None of this means that any defendant will have an unlimited license to rummage in the files of the Department of Justice. Armed with the specified records of overheard conversations and with the right to cross-examine the appropriate officials in regard to the connection between those records and the case made against him, a defendant may need or be entitled to nothing else.
394 U.S. at 185, 89 S.Ct. at 973.
A defendant who has been illegally overheard thus has not only the right to the intercept logs in question, but also the right to examine the appropriate officials in regard to the connection between the records and the case made against him. As stated previously, the possibility of a connection cannot be refuted solely by the district court's ex parte determination of "no arguable relevance" or "possible connection."3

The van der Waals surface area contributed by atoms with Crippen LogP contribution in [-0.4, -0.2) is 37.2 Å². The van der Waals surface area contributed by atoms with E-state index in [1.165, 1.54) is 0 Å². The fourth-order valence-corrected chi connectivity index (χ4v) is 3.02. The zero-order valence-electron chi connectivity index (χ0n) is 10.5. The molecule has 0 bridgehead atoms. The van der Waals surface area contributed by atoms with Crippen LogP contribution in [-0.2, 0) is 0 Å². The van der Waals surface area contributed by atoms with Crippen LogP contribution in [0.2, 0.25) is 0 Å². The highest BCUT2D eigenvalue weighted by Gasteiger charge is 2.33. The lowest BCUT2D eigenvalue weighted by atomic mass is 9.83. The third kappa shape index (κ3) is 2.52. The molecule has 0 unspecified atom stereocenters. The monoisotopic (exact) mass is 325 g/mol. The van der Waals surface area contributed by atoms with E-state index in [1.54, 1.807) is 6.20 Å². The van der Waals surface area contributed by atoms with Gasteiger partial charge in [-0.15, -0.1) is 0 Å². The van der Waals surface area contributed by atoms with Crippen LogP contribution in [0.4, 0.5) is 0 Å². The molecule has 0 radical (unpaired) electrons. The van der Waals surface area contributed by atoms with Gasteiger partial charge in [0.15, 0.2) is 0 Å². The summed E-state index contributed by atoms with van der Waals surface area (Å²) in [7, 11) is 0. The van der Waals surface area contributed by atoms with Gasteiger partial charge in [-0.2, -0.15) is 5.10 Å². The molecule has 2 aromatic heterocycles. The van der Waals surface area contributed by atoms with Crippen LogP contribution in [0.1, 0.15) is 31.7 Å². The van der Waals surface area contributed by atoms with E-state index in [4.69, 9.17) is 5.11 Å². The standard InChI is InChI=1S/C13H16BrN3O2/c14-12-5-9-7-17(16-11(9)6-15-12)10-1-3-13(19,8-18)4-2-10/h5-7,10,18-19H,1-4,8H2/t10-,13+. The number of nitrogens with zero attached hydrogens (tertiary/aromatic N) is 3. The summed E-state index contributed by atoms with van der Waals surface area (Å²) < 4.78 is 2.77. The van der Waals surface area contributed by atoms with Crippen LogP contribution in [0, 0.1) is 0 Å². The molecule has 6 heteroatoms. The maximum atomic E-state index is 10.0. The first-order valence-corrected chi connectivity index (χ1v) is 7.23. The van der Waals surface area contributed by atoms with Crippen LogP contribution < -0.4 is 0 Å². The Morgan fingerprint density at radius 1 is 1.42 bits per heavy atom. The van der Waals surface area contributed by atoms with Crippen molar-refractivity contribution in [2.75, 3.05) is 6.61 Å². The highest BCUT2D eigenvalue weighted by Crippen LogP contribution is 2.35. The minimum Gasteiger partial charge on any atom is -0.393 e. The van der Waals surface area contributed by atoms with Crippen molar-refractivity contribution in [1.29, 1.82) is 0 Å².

We believe it self-evident that if a defendant has the right to examine these officials in regard to a connection, no matter how tenuous, he must have the right to find out who the appropriate officials are. Only the government knows who committed these secret, illegal acts; who had access to the information; and to what use the illegally-obtained information was put. The right to know the identity of these officials is the most significant when the intercept logs on their face show no arguable relevance or connection. It is in just such a case that the government will fail to call the officials to the witness stand and thus prevent the defendant from examining them in any manner on how the surveillance fruits were actually used.